Andres Avina Cruz v. Merrick Garland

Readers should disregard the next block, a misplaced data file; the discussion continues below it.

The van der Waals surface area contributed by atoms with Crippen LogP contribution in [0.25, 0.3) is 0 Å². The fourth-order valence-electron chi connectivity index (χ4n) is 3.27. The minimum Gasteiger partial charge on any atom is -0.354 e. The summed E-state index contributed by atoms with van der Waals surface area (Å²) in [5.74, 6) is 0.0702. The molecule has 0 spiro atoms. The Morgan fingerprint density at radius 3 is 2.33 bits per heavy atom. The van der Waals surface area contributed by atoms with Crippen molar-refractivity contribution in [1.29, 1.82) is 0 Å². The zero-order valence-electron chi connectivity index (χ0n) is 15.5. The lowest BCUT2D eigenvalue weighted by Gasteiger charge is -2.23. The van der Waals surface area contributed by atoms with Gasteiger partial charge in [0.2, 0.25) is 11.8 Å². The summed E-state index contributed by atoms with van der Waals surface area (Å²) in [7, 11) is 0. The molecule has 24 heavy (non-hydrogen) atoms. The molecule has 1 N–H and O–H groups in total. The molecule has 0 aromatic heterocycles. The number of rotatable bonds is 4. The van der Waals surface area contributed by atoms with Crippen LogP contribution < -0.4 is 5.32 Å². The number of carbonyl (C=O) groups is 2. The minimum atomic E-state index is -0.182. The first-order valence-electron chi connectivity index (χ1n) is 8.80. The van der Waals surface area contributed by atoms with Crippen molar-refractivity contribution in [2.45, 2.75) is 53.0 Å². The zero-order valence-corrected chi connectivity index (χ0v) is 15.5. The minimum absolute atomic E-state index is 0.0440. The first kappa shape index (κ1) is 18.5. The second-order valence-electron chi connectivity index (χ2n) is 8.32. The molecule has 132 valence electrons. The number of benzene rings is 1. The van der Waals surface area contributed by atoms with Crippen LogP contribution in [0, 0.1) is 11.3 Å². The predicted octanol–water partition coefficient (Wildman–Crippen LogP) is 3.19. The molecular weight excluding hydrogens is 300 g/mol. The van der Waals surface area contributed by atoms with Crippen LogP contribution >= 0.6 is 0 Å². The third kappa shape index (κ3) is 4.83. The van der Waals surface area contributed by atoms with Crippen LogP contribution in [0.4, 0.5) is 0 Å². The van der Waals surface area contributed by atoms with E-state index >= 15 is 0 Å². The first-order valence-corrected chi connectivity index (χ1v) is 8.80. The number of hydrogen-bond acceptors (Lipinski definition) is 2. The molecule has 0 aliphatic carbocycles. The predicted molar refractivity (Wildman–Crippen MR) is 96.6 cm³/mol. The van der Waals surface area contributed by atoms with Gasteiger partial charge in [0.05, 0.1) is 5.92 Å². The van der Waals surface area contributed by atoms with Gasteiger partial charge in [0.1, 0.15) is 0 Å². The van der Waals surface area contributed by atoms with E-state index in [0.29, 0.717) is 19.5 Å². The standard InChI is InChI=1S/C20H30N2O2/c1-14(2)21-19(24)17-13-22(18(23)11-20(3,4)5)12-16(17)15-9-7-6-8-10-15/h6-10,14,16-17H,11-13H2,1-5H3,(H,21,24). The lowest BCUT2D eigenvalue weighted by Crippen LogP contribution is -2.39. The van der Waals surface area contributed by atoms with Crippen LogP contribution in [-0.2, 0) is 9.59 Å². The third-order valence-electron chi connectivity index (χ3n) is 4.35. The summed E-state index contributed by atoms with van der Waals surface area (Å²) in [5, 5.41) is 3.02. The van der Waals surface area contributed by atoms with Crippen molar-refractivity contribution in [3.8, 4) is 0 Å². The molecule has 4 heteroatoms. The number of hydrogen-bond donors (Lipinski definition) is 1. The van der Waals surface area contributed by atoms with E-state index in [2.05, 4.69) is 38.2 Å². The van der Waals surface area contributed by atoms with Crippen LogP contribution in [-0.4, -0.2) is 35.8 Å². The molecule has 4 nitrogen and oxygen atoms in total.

FILED NOT FOR PUBLICATION AUG 15 2022 UNITED STATES COURT OF APPEALS MOLLY C. DWYER, CLERK U.S. COURT OF APPEALS FOR THE NINTH CIRCUIT ANDRES ANTONIO AVINA CRUZ, No. 16-73798 Petitioner, Agency No. A206-150-594 v. MEMORANDUM* MERRICK B. GARLAND, Attorney General, Respondent. On Petition for Review of an Order of the Board of Immigration Appeals Submitted August 9, 2022** San Francisco, California Before: RAWLINSON, BADE, and BRESS, Circuit Judges. Petitioner Andres Antonio Avina Cruz (Avina Cruz), a native and citizen of Mexico, petitions for review of a decision from the Board of Immigration Appeals (BIA) dismissing his appeal from the denial of his applications for withholding of * This disposition is not appropriate for publication and is not precedent except as provided by Ninth Circuit Rule 36-3. ** The panel unanimously concludes this case is suitable for decision without oral argument. See Fed. R. App. P. 34(a)(2). removal and protection under the Convention Against Torture (CAT). We have jurisdiction pursuant to 8 U.S.C. § 1252 and we DENY the petition for review. “We review the denial of . . . withholding of removal and CAT claims for substantial evidence.” Duran-Rodriguez v. Barr, 918 F.3d 1025, 1028 (9th Cir. 2019) (citations omitted). “Under this standard, we must uphold the agency determination unless the evidence compels a contrary conclusion.” Id. (citation omitted). Because the BIA conducted its own review of the evidence and law, our review is limited to the BIA’s decision, except to the extent the decision of the Immigration Judge (IJ) is expressly adopted. See Guerra v. Barr, 974 F.3d 909, 911 (9th Cir. 2020), as amended. 1. Avina Cruz asserted membership in two particular social groups: (1) family group of landowners; and (2) individuals returning to Mexico who are perceived as wealthy. For both proposed social groups, the BIA agreed with the IJ that Avina Cruz did not establish a nexus to his withholding of removal claim. See id. The BIA also determined that the proffered group of individuals returning to Mexico who are perceived as wealthy was not a cognizable social group. 2. Avina Cruz did not address the BIA’s holding that his second proffered group was not cognizable, and he has thus waived this argument. See Martinez-Serrano v. I.N.S., 94 F.3d 1256, 1259-60 (9th Cir. 1996). In any event, 2 we have expressly held that a proposed group of “imputed wealthy Americans” is not a cognizable group. Ramirez-Munoz v. Lynch, 816 F.3d 1226, 1229 (9th Cir. 2016) (citation omitted). 3. Substantial evidence supports the conclusion that Avina Cruz did not establish a nexus to his proffered family group of landowners, because there is no record evidence that the robbery he described in his testimony in 1999 was connected in any way to Petitioner’s family or to the fact that his family owns land. See Zetino v. Holder, 622 F.3d 1007, 1015-16 (9th Cir. 2010), as amended (concluding that the petitioner did not demonstrate the required nexus because he “did not present evidence that the bandits targeted his …

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